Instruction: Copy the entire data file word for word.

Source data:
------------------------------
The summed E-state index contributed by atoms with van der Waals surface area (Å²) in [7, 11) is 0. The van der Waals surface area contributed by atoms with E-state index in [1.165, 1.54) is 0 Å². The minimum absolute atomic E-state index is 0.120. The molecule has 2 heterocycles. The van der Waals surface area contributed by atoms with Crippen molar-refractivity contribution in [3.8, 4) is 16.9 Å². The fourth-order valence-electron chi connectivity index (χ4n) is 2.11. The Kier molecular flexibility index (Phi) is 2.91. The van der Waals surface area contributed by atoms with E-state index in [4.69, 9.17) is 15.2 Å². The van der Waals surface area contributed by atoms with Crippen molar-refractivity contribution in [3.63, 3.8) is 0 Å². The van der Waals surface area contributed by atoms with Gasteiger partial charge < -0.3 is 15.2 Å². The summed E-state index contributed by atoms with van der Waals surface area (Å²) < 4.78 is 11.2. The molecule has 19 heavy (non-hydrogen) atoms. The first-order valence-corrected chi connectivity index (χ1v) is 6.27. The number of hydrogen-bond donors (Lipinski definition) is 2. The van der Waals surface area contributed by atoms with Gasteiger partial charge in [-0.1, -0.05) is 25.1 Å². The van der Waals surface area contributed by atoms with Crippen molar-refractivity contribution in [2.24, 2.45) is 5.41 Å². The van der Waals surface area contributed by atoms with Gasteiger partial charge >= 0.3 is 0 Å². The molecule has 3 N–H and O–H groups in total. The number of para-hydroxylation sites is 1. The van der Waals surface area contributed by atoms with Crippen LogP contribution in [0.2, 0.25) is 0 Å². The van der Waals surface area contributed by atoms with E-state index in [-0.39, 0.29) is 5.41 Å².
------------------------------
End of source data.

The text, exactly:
The summed E-state index contributed by atoms with van der Waals surface area (Å²) in [7, 11) is 0. The van der Waals surface area contributed by atoms with E-state index in [1.165, 1.54) is 0 Å². The minimum absolute atomic E-state index is 0.120. The molecule has 2 heterocycles. The van der Waals surface area contributed by atoms with Crippen molar-refractivity contribution in [3.8, 4) is 16.9 Å². The fourth-order valence-electron chi connectivity index (χ4n) is 2.11. The Kier molecular flexibility index (Phi) is 2.91. The van der Waals surface area contributed by atoms with E-state index in [4.69, 9.17) is 15.2 Å². The van der Waals surface area contributed by atoms with Crippen molar-refractivity contribution in [3.63, 3.8) is 0 Å². The van der Waals surface area contributed by atoms with Gasteiger partial charge < -0.3 is 15.2 Å². The summed E-state index contributed by atoms with van der Waals surface area (Å²) < 4.78 is 11.2. The molecule has 19 heavy (non-hydrogen) atoms. The first-order valence-corrected chi connectivity index (χ1v) is 6.27. The number of hydrogen-bond donors (Lipinski definition) is 2. The van der Waals surface area contributed by atoms with Gasteiger partial charge in [-0.1, -0.05) is 25.1 Å². The van der Waals surface area contributed by atoms with Crippen molar-refractivity contribution in [2.24, 2.45) is 5.41 Å². The van der Waals surface area contributed by atoms with Gasteiger partial charge >= 0.3 is 0 Å². The molecule has 3 N–H and O–H groups in total. The number of para-hydroxylation sites is 1. The van der Waals surface area contributed by atoms with Crippen LogP contribution in [0.2, 0.25) is 0 Å². The van der Waals surface area contributed by atoms with E-state index in [-0.39, 0.29) is 5.41 Å².